Mar 19, 2022 I Paul Seaburn

Deadly Shoes, Carnivorous Grasshoppers, Holographic Bricks and More Mysterious News Briefly — March 18, 2022

Mysterious News Briefly — March 18, 2022

Scientists at Max Planck Institute for Intelligent Systems have built the BirdBot -- a robot leg that emulates the backwards (to humans) bend of bird legs using a foot-leg coupling through a network of muscles and tendons that extends across multiple joints so it needs fewer motors than previous legged robots. Our future dystopian world will now include robot pigeons in the park.

The Arabian oryx, an antelope cousin, became extinct in the wild in 1972 due to hunting and poaching but a team at the University of Sydney has decoded the DNA of zoo specimens and is developing breeding strategies to promote diversity as the species is bred and re-wilded. Kind of takes the fun out of being wild, doesn’t it?

Palaeobiologists at the University of Leicester identified startling similarities between the mouths of grasshoppers and mammal teeth which allows the insects to go beyond grass and hop on all kinds of foods – even meat – and cut, grind and chew them with mammalian mandibles. We saw Mammalian Mandibles open for The Animals and Manfred Mann.

Project Blue Beam believers beware – scientists from the University of Cambridge and Disney Research have developed a new method to display highly realistic holographic images using 'holobricks' that can be stacked together to generate large-scale holograms. Would that mean a holographic Dwayne Johnson would be built like a 3D brick sh-thouse?

Massachusetts Institute of Technology engineers in fabric research have developed cloth which can ‘hear’ sounds using a fabric yarn interwoven with an electrical, or ‘piezoelectric’ fiber which converts the pressure waves of audible frequencies into mechanical vibrations which can then be processed into electrical signals. Finally, your rock concert T-shirt can enjoy the show as much as you do.

Researchers from the University of Queensland found that a tiny worm (Caenorhabditis elegans) cut in half can spontaneously re-join two separated fragments in a process called axonal fusion which uses an enzyme known as ADM-4 as a molecular glue, or fusogen, during nerve repair. This could explain why robins prefer to swallow worms whole.

The list of confirmed exoplanets just lost three members and could possibly drop one more after a closer look by astronomers at the objects Kepler-854b, Kepler-840b, and Kepler-699b and decided they’re too big to be exoplanets so they must be stars. Optometrists need to give astronomers a special eye chart with just planets and stars.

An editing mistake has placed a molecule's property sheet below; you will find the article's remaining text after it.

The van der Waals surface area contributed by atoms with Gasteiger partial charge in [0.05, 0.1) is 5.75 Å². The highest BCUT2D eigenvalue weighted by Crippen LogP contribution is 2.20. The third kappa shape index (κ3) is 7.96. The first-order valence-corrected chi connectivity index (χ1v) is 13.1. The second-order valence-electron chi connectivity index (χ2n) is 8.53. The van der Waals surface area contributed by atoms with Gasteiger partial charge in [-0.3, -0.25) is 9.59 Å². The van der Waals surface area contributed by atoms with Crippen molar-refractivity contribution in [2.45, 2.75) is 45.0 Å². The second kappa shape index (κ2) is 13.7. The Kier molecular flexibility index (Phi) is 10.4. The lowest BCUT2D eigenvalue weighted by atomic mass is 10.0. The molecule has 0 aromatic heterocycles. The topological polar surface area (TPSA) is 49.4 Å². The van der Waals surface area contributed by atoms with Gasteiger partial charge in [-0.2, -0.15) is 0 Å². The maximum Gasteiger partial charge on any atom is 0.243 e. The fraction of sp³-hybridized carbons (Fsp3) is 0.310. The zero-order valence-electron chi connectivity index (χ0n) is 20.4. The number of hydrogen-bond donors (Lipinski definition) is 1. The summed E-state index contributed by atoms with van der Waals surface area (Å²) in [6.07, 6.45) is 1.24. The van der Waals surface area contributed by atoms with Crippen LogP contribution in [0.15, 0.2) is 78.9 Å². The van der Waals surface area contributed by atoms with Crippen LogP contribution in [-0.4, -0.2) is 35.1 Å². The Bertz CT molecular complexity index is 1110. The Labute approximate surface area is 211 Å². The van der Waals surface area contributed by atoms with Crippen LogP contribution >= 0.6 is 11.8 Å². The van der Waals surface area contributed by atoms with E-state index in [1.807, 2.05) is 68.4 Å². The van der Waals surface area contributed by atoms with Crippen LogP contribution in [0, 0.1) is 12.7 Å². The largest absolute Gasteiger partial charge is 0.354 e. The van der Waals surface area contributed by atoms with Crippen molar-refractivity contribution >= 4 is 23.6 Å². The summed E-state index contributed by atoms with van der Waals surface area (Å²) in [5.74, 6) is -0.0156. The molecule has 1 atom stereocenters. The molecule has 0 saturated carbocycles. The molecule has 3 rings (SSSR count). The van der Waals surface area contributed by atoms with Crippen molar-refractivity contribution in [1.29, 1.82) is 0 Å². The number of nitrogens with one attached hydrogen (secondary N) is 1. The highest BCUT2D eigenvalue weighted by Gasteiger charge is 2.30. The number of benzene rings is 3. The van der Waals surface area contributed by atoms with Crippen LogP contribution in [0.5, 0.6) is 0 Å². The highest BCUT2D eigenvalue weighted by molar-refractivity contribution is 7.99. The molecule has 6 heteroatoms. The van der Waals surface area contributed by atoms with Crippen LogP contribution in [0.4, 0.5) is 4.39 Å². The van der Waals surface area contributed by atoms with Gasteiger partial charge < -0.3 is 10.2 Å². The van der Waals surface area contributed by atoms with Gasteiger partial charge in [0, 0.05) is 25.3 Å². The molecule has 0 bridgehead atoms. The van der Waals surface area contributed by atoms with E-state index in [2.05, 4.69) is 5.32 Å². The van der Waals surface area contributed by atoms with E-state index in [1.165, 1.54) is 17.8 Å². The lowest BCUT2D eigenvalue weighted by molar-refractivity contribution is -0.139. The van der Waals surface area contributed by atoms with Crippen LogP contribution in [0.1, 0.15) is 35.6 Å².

Here’s big news for anti-matter fans -- physicists at the Max Planck Institute of Quantum Optics found that when hybrid helium atoms made from both matter and antimatter are bathed in liquid helium, dropping their temperature to near absolute zero, they maintain an unlikely uniformity instead of bouncing around in disarray like most other atoms. A lockstep army of hydrogen atoms – let’s hope no one figures out how to put this in a bomb.

The world’s largest Hummer SUV is the Hummer H1 X3, which is three times the size of a standard Hummer H1 -- it measures 6.6 meters high, 14 meters long, and 6 meters wide (21.6 x 46 x 19.6 feet) and is powered by four diesel engines. When he saw it, Hummer lover Arnold Schwarzenegger was rumored to have said, “I’ll be back … with my checkbook.”

Environmental chemists who study the indoor environment and the contaminants people are exposed to in their own homes say we should start leaving out filthy shoes outside instead of bringing them in covered with drug-resistant pathogens, hospital-associated infectious agents, cancer-causing toxins from asphalt road residue and endocrine-disrupting lawn chemicals. That’s scary, but these scientists need to weigh this against the sight of some of your ugly feet.

Paul Seaburn

Paul Seaburn is the editor at Mysterious Universe and its most prolific writer. He’s written for TV shows such as "The Tonight Show", "Politically Incorrect" and an award-winning children’s program. He's been published in “The New York Times" and "Huffington Post” and has co-authored numerous collections of trivia, puzzles and humor. His “What in the World!” podcast is a fun look at the latest weird and paranormal news, strange sports stories and odd trivia. Paul likes to add a bit of humor to each MU post he crafts. After all, the mysterious doesn't always have to be serious.

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